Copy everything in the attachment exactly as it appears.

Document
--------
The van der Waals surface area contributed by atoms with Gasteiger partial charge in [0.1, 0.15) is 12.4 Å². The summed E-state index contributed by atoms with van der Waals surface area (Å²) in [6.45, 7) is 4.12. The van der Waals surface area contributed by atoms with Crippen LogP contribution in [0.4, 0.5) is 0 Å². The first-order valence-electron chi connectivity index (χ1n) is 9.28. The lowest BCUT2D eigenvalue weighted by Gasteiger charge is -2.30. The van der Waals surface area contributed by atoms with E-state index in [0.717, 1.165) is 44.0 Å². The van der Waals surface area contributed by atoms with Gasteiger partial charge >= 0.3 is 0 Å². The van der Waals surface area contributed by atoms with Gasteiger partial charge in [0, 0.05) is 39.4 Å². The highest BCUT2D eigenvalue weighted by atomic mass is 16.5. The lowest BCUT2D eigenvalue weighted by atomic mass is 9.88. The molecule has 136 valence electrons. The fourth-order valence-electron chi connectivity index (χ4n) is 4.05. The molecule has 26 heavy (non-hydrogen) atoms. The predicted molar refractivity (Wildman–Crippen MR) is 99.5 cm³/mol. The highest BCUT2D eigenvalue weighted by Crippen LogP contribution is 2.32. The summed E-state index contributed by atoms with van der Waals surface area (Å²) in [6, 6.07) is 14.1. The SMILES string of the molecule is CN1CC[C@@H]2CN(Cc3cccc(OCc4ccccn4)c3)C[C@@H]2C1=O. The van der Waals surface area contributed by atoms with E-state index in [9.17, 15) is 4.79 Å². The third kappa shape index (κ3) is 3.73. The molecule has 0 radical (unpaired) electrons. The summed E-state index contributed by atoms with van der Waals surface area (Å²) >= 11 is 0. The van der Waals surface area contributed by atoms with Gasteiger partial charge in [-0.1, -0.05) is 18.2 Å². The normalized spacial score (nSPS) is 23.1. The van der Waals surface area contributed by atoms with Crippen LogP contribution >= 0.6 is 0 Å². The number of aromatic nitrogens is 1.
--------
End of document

The van der Waals surface area contributed by atoms with Gasteiger partial charge in [0.1, 0.15) is 12.4 Å². The summed E-state index contributed by atoms with van der Waals surface area (Å²) in [6.45, 7) is 4.12. The van der Waals surface area contributed by atoms with Crippen LogP contribution in [0.4, 0.5) is 0 Å². The first-order valence-electron chi connectivity index (χ1n) is 9.28. The lowest BCUT2D eigenvalue weighted by Gasteiger charge is -2.30. The van der Waals surface area contributed by atoms with E-state index in [0.717, 1.165) is 44.0 Å². The van der Waals surface area contributed by atoms with Gasteiger partial charge >= 0.3 is 0 Å². The van der Waals surface area contributed by atoms with Gasteiger partial charge in [0, 0.05) is 39.4 Å². The highest BCUT2D eigenvalue weighted by atomic mass is 16.5. The lowest BCUT2D eigenvalue weighted by atomic mass is 9.88. The molecule has 136 valence electrons. The fourth-order valence-electron chi connectivity index (χ4n) is 4.05. The molecule has 26 heavy (non-hydrogen) atoms. The predicted molar refractivity (Wildman–Crippen MR) is 99.5 cm³/mol. The highest BCUT2D eigenvalue weighted by Crippen LogP contribution is 2.32. The summed E-state index contributed by atoms with van der Waals surface area (Å²) in [6, 6.07) is 14.1. The SMILES string of the molecule is CN1CC[C@@H]2CN(Cc3cccc(OCc4ccccn4)c3)C[C@@H]2C1=O. The van der Waals surface area contributed by atoms with E-state index in [9.17, 15) is 4.79 Å². The third kappa shape index (κ3) is 3.73. The molecule has 0 radical (unpaired) electrons. The summed E-state index contributed by atoms with van der Waals surface area (Å²) >= 11 is 0. The van der Waals surface area contributed by atoms with Gasteiger partial charge in [-0.1, -0.05) is 18.2 Å². The normalized spacial score (nSPS) is 23.1. The van der Waals surface area contributed by atoms with Crippen LogP contribution >= 0.6 is 0 Å². The number of aromatic nitrogens is 1.